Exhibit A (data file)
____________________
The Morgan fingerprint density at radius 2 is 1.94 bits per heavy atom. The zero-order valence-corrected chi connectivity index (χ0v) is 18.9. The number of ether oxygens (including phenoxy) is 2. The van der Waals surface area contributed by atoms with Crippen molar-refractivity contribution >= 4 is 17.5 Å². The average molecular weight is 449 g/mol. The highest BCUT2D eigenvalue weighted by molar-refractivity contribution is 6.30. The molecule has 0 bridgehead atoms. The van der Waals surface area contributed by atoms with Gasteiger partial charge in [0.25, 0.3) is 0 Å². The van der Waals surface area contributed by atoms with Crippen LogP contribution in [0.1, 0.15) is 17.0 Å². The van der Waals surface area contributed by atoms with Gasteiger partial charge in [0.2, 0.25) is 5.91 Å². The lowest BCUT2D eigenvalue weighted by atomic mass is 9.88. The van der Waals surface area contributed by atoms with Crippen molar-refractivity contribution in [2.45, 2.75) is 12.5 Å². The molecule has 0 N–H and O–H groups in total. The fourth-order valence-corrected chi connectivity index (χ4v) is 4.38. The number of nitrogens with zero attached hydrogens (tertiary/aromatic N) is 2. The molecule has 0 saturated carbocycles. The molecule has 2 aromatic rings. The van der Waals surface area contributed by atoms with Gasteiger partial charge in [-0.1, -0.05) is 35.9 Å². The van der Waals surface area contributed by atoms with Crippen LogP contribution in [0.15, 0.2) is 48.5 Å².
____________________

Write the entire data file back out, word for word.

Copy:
The Morgan fingerprint density at radius 2 is 1.94 bits per heavy atom. The zero-order valence-corrected chi connectivity index (χ0v) is 18.9. The number of ether oxygens (including phenoxy) is 2. The van der Waals surface area contributed by atoms with Crippen molar-refractivity contribution >= 4 is 17.5 Å². The average molecular weight is 449 g/mol. The highest BCUT2D eigenvalue weighted by molar-refractivity contribution is 6.30. The molecule has 0 bridgehead atoms. The van der Waals surface area contributed by atoms with Gasteiger partial charge in [0.25, 0.3) is 0 Å². The van der Waals surface area contributed by atoms with Crippen LogP contribution in [0.1, 0.15) is 17.0 Å². The van der Waals surface area contributed by atoms with Gasteiger partial charge in [0.2, 0.25) is 5.91 Å². The lowest BCUT2D eigenvalue weighted by atomic mass is 9.88. The van der Waals surface area contributed by atoms with Crippen molar-refractivity contribution in [2.45, 2.75) is 12.5 Å². The molecule has 0 N–H and O–H groups in total. The fourth-order valence-corrected chi connectivity index (χ4v) is 4.38. The number of nitrogens with zero attached hydrogens (tertiary/aromatic N) is 2. The molecule has 0 saturated carbocycles. The molecule has 2 aromatic rings. The van der Waals surface area contributed by atoms with Gasteiger partial charge in [-0.1, -0.05) is 35.9 Å². The van der Waals surface area contributed by atoms with Crippen LogP contribution in [0.15, 0.2) is 48.5 Å².